For Sally Sorte ’08, the effect of war on soldiers and their families became a vivid reality this summer.
|Sally Sorte ’08 speaks with City of Portland Mayor Tom Potter prior to a softball match at the Northwest Institute for Social Change.
Sorte participated in the first Northwest Institute for Social Change, a summer fellowship program that educates students about the role of media in effecting positive social change. During the course of the program, she and several colleagues completed a documentary that examines the social and psychological impact of the war in Iraq on American soldiers and their families.
“People forget that there will be an entire generation of soldiers dealing with the implications of the war,” Sorte said. “It’s important for people to be able to tell their stories, and for us to listen.”
Sorte was one of only 13 students selected for the program in Portland, Ore. Her fellowship covered all housing and equipment costs.
Sorte began the program in June with a two-day orientation at Opal Creek, Ore. She then spent 10 days at Cedar Ridge Camp in Vernonia, Ore., where she participated in an intensive course in the history of social movements.
“The students spend their first two weeks studying the masters — Ed Murrow, Ira Glass, David Halberstam,” said Phil Busse, executive director of the institute. “The goal [of the full program] is to teach students emerging media technologies and, ultimately, to give them a healthy push along their career paths as independent journalists.”
The institute continued in downtown Portland, where Sorte took morning classes on media and politics through Portland State University. She also met journalists from major media outlets such as National Public Radio.
Each afternoon, Sorte worked with three other students on a short documentary, “Yellow Ribbon,” which explores the meaning behind the slogan “Support the troops.”
“We wanted to take a human approach rather than a political one,” Sorte said. “A lot of people treat the idea of supporting our troops as a conservative slogan, but we have to separate our feelings about the war from the social services we provide to veterans.”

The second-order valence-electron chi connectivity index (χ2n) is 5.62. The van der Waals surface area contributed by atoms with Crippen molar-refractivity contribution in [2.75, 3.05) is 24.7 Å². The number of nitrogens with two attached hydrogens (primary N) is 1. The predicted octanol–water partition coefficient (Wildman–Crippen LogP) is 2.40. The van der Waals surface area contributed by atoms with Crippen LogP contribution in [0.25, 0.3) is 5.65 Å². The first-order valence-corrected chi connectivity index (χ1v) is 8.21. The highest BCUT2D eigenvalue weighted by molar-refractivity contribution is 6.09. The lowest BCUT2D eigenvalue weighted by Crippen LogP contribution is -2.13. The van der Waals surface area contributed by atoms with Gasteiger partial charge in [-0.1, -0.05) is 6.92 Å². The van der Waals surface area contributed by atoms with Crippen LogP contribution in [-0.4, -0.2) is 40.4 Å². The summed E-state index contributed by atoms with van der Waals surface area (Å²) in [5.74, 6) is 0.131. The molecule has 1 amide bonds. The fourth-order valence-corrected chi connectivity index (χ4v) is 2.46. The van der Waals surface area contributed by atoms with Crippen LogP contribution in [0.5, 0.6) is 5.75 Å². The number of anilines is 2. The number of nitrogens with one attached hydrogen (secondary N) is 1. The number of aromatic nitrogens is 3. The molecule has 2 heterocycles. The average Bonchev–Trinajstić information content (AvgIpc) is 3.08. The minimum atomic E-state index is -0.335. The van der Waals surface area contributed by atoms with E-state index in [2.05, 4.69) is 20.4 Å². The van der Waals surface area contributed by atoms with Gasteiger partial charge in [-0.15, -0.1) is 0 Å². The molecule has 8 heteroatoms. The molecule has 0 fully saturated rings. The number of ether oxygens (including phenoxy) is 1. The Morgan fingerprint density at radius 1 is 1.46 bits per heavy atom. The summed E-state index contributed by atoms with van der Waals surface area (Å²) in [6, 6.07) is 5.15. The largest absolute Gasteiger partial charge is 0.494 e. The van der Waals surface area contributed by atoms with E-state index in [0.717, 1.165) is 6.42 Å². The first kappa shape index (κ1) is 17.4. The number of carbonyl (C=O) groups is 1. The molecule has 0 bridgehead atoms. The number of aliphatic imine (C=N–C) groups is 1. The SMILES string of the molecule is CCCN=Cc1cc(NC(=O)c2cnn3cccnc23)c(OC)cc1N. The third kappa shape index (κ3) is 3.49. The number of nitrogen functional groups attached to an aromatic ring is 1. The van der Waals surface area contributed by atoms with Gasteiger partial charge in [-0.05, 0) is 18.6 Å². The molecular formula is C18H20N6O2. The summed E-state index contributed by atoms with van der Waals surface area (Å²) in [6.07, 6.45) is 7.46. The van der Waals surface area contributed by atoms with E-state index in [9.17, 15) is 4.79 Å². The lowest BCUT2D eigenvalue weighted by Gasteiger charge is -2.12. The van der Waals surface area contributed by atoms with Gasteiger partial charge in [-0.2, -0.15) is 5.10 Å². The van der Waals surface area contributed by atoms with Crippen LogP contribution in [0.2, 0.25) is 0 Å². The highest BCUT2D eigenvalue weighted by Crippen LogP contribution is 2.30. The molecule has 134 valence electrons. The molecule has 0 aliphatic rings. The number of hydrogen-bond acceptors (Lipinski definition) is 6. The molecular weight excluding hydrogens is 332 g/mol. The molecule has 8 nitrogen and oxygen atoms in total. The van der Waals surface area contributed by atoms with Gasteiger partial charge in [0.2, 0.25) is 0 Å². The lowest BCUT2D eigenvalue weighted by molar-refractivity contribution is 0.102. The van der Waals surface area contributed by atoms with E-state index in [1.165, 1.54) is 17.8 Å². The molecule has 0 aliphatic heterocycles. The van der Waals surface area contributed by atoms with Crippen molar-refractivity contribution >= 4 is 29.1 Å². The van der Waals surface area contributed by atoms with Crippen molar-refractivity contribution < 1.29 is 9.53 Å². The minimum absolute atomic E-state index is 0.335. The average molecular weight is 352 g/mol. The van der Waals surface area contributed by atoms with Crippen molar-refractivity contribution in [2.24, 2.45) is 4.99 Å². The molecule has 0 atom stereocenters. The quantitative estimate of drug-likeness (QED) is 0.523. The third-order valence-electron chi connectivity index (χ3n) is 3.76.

In partnership with Your Mom Studios and Portland Community Media, who donated equipment and assisted with pre-production, Sorte’s crew worked for six weeks to produce, shoot and edit the film. They interviewed people whose lives have been profoundly affected by the war in Iraq, including a Marine who participated in the initial invasion and psychologists who treated veterans.
“We spoke with one woman whose son, daughter and husband are all in Iraq,” Sorte said. “She had to quit her job to raise a 4-year-old granddaughter whose parents are serving in Iraq. In her counseling, this little girl enacts simulations of battles.”
In one interview, Sorte talked with Ellen, the partner of a soldier in Iraq. “She said, ‘Everyone believes that the draft doesn’t exist, but every military family believes the draft does exist.’ It was extremely powerful to hear her speak,” Sorte said.
Many of the people Sorte interviewed drew parallels between the effects of the Vietnam War and the consequences of the war in Iraq. “Without prompting, many people began speaking about the forgotten man on the street corner,” Sorte said.
“Talking with people who’ve been there . . . it seemed like a cathartic experience for many family members and veterans to be able to share their stories,” she added.
Sorte, an English major at Whitman, plans to submit “Yellow Ribbon” to several film festivals, including the Sweet Onion Film Festival in Walla Walla. Meanwhile, she continues to advance her filmmaking with a class at Whitman. Her aim is to pursue a career in education and film to promote social change.
“Sally was a remarkable student and a fine representative of Whitman,” said Busse. “She came in very excited and walked out one step closer to being a documentary filmmaker.”
— Katie Combs ’08
Office of Communications, Whitman College